From Publishers Weekly
This comprehensive and often entertaining history of gambling begins with the origins of odds and evens as an ancient divination "game" and ends with the 21st-century Internet gambling phenomenon. Schwartz, a historian at the University of Nevada's Center for Gaming Research, gets credit not only for his thoroughness in describing the development of gambling in Western Europe and the U.S., but also for including gambling in Native American, Chinese and other non-Western cultures. Similarly inclusive is his examination of the doctrinal attitudes of each of the world's major religions toward the human penchant for gambling. Schwartz adds interesting anecdotes, even if likely apocryphal: aces, for instance, supposedly became superior to kings as a result of 18th-century French revolutionary fervor. But this thoroughness leads Schwartz to devote too much space to the rules of archaic games of chance and to the exploits of famous and not- so-famous gamblers. Although he doesn't ignore the underside—such as compulsive gambling and cheating—this aspect is underdeveloped. Also, a more in-depth inquiry into why people gamble and the societal impact of government-sponsored gambling, such as lotteries, would have made this encyclopedic effort even more complete. (Oct.)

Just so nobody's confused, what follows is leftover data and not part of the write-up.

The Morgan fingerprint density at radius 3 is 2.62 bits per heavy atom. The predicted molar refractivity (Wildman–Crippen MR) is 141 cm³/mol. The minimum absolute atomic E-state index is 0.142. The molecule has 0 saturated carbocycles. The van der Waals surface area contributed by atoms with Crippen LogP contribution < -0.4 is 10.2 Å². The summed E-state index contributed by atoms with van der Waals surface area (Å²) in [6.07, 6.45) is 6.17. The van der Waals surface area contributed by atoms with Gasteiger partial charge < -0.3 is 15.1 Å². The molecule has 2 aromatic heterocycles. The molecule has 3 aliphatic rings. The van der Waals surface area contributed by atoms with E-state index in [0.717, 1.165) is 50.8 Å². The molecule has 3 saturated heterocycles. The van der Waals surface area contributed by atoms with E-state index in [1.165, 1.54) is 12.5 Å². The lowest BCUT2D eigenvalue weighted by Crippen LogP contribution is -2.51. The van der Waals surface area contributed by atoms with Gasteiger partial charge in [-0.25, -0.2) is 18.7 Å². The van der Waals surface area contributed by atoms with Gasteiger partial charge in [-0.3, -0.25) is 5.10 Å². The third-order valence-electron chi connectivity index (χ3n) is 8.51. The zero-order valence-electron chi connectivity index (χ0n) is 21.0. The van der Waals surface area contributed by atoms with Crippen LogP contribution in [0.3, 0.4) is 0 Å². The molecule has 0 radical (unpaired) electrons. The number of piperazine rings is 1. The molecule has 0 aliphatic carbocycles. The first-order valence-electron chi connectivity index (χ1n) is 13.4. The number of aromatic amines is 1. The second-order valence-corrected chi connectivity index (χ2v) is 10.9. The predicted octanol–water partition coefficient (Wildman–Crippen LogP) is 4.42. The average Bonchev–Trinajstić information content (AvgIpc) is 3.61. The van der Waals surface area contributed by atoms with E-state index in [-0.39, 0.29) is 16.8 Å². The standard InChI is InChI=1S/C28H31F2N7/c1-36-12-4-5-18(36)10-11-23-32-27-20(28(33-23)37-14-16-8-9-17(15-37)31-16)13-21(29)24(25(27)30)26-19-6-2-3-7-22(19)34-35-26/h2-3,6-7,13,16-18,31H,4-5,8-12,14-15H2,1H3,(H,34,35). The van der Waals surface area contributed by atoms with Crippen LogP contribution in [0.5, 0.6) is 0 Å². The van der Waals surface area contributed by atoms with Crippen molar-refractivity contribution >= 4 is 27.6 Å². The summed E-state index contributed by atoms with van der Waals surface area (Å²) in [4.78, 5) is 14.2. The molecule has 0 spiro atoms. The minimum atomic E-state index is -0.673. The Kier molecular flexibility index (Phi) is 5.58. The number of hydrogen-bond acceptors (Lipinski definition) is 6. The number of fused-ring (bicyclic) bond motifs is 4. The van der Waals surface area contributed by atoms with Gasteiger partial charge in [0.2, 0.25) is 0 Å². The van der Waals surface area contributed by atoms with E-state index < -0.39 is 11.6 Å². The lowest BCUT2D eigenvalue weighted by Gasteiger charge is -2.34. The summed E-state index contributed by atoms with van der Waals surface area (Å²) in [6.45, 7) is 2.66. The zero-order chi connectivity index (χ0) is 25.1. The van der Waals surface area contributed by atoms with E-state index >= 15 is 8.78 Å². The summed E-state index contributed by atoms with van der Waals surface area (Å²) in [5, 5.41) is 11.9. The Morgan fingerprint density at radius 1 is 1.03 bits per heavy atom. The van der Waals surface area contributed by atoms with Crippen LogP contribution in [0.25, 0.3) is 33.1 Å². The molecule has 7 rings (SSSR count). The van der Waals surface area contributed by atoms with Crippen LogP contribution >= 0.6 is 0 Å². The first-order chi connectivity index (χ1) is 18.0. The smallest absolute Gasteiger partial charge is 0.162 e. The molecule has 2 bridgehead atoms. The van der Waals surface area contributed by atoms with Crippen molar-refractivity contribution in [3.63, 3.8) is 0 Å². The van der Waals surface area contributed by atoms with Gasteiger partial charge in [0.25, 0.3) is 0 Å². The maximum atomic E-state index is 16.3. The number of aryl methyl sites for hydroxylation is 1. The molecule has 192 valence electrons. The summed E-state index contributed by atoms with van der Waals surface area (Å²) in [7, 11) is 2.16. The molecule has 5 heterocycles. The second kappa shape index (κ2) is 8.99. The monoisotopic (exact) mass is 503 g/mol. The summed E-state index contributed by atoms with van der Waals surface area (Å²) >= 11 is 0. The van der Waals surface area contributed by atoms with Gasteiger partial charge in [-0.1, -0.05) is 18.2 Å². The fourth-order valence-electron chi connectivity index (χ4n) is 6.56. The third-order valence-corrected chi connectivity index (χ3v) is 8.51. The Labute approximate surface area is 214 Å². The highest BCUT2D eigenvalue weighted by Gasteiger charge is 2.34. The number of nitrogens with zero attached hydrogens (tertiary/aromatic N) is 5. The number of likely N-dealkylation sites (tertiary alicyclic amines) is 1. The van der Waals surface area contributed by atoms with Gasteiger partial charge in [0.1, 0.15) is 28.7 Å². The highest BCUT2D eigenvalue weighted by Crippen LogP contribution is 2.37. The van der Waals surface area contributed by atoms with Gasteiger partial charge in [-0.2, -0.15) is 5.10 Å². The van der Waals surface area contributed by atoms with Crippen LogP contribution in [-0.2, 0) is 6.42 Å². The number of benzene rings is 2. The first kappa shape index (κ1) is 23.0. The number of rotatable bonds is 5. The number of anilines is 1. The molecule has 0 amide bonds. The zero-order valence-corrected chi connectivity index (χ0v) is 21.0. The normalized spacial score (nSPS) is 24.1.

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An epic story with an epic cast. . . . Remarkable.
The Washington Post
[A] lively history of gaming through the ages.
the New York Times
[A] fine history. . . . Schwartzs celebratory account of gamblings history confirms the persistence of this human impulse down through the ages.
The Wall Street Journal
Remarkably detailed. . . . A wealth of fine material.
The Philadelphia Inquirer
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